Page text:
South Africa 431 (du Plessis 103, Bavuma 75, de Kock 59) and 43 for 1 (Elgar 24*) beat Pakistan 177 and 294 (Shafiq 88, Babar 72, Masood 61) by nine wickets
Hashim Amla was forced to retire hurt with a bruised bicep as South Africa battled through the vagaries of an increasingly uneven surface on the fourth morning at Newlands, and ticked off the 41 runs required for victory in the second Test against Pakistan.
Their mainstay in 9.5 overs of action was Dean Elgar – no stranger to putting his body on the line in awkward conditions. He did take the precaution of pinching Amla’s armguard as his team-mate left the field, but stood firm thereafter, sealing the win with back-to-back boundaries off the part-time seam of Azhar Ali.
Azhar’s introduction to the attack with five runs to win was an admission from Pakistan that the game was up, as they instead turned their sights to next week’s Johannesburg Test. But up until that point, Mohammads Abbas and Amir had launched a full-blooded defence of their meagre total.
The man who had most to gain – and to lose – in this mini-passage of play was Theunis de Bruyn, who was promoted to open in the place of Aiden Markram, who bruised his thigh in the field, and had an opportunity for a morale-boosting red-inker after an underproductive series.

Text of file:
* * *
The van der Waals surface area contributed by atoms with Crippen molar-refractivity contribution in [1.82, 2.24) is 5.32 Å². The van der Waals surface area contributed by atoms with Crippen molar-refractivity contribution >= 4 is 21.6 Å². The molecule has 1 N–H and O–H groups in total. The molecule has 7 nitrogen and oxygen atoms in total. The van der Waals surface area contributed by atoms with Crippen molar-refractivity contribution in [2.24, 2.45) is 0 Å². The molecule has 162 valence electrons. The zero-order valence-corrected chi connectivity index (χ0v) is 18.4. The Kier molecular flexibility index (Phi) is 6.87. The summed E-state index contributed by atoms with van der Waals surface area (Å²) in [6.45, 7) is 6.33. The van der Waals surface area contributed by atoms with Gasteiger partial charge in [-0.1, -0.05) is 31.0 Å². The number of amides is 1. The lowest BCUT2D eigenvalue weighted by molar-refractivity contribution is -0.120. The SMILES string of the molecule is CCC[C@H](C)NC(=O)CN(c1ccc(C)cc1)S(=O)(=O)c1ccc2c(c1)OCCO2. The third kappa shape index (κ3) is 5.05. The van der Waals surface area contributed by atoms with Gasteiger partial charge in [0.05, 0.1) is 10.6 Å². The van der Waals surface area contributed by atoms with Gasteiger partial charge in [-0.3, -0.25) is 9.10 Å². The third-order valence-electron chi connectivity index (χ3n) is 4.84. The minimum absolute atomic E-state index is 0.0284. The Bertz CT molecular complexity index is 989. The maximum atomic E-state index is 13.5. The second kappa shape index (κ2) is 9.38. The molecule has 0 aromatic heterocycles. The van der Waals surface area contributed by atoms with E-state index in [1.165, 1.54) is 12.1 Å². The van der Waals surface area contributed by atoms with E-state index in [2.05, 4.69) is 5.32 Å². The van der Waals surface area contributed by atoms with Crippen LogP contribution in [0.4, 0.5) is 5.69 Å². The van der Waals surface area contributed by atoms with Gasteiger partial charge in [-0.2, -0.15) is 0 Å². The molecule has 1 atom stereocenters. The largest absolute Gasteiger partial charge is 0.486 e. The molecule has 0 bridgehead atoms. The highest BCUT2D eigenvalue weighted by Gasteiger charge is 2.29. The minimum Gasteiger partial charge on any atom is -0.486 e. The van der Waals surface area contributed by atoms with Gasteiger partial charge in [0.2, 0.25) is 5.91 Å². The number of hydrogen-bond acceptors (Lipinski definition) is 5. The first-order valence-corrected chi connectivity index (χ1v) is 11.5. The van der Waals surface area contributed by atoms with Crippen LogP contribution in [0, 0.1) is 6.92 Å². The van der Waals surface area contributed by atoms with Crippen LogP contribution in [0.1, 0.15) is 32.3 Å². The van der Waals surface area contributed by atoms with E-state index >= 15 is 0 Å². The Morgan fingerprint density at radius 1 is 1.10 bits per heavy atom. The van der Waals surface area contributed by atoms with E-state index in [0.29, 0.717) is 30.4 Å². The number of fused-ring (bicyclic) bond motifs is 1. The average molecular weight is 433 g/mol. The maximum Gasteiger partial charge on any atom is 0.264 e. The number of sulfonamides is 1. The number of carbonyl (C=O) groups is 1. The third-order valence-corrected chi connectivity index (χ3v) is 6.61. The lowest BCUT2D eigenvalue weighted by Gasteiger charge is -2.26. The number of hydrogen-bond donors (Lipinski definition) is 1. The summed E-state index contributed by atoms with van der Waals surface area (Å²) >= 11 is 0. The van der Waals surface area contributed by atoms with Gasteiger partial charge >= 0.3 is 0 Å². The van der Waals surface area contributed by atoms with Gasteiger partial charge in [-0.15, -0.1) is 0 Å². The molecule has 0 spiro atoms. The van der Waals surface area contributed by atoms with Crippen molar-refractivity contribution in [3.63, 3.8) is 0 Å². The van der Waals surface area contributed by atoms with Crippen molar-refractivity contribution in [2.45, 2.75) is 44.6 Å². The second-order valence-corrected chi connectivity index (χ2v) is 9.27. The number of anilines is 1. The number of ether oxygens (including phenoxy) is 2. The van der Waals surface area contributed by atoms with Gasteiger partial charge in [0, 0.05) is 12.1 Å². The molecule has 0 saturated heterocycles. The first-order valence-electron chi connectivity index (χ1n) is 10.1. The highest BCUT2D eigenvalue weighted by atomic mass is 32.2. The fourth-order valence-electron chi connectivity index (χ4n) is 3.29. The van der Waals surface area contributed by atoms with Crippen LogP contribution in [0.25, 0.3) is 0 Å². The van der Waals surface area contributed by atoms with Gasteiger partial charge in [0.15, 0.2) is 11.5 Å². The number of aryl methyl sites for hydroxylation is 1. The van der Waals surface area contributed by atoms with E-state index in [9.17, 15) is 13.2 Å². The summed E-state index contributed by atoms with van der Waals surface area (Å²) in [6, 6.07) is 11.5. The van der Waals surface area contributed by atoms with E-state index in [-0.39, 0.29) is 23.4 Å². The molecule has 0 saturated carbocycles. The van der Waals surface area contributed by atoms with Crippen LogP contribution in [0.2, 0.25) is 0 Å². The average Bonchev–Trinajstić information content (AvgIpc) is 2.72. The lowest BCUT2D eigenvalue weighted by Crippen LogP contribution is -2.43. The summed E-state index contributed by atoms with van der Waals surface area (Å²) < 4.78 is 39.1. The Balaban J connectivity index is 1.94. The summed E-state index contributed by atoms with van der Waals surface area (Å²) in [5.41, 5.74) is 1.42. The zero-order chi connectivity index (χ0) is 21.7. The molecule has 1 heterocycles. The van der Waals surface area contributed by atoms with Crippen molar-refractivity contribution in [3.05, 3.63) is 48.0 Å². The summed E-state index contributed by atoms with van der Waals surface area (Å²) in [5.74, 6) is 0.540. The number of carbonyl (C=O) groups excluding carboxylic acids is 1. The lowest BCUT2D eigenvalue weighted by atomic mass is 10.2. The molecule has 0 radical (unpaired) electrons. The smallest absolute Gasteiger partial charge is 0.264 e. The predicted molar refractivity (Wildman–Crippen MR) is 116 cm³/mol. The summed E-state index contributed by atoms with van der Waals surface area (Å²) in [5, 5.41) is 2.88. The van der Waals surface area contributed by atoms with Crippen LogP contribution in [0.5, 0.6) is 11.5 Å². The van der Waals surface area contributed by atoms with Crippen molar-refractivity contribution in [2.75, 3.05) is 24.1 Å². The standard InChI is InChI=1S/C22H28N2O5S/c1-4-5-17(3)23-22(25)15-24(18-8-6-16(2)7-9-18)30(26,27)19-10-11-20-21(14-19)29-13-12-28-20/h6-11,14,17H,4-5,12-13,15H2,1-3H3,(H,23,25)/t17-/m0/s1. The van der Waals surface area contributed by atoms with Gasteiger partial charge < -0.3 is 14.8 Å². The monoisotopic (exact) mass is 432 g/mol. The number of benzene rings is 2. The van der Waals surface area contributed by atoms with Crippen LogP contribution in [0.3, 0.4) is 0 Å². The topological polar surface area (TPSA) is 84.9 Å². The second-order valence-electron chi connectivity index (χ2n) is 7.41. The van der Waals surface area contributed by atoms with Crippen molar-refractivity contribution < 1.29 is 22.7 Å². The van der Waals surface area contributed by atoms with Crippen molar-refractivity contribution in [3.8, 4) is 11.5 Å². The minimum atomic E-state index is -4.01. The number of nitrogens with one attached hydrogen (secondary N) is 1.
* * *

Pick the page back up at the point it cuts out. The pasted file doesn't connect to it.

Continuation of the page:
Instead he was caught behind off an Abbas bouncer for 4, having clipping one sweet boundary off his toes. His place for next week’s Johannesburg Test may depend on Markram’s fitness, and indeed that of Amla, who appeared to be left with a dead arm after Amir thudded a vicious lifter into the underside of his bicep as he looked to shoulder arms.
Amir’s pace and intensity wasn’t entirely beneficial to Pakistan’s cause, as he served up a quarter of the target in the space of three erratic deliveries, a wild wide that eluded Sarfraz to fizz to the boundary, and a sizzling bouncer that also flew from a good length, and was called no-ball due to the number of short balls he’d already bowled in the over.